Despite anxieties brought on by the handover to China in 1997, Hong Kong remains one of East Asia’s most vibrant film industries, offering everything from genre productions to piercing social commentaries.
This course supplies an overview of the last 20 years of Hong Kong cinema, showing an industry persisting through uncertain political times. Coinciding with the ‘Creative Visions’ season of films, this course will discuss the work of renowned filmmakers and their lesser known counterparts within the changing political and industrial climate of the former British colony.
Using various clips, case studies, and plenty of discussion we will explore the industry’s changes from 1997 to the present day. We’ll be looking at numerous examples, from the rise of co-productions with Mainland China’s studios and acting talent, to the young local independent scene, its directors, and its ties to the politics of the “Umbrella Revolution”.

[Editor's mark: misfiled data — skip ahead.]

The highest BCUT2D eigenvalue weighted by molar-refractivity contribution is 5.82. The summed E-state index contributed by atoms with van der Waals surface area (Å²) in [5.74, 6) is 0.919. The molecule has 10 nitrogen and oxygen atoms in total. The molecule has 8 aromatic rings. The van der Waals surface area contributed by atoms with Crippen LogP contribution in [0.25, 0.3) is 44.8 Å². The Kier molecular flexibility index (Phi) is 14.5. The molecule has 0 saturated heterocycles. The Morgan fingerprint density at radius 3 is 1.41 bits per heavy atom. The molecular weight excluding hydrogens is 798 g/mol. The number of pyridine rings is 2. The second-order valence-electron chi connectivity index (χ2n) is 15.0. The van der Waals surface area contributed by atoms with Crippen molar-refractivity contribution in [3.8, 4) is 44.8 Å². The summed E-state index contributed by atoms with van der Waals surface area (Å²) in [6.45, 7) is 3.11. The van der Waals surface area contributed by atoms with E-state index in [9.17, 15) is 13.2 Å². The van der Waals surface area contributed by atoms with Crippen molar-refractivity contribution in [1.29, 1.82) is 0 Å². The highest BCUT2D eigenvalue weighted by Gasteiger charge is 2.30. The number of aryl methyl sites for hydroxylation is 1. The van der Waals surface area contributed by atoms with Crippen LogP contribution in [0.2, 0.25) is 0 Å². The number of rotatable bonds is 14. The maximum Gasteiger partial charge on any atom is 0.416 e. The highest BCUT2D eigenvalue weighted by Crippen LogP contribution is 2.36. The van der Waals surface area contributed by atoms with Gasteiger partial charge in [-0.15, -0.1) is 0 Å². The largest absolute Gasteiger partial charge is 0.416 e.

We will also look at the work of established directors like Herman Yau, Ann Hui, and Johnnie To over the 20 years in question. Though this will include their well-known social dramas and thrillers, there will also be plenty of clips and discussions of their lesser-known films: from Chinese New Year films to ghost stories, kung-fu high school dramas and supernatural rom-coms!
Beginners’ level, no prior knowledge necessary.
Six sessions plus two course screenings to coincide with Creative Visions: Hong Kong Cinema 1997 – 2017.
Led by Fraser Elliott, PhD researcher of Chinese-language film and member of the Chinese Film Forum UK.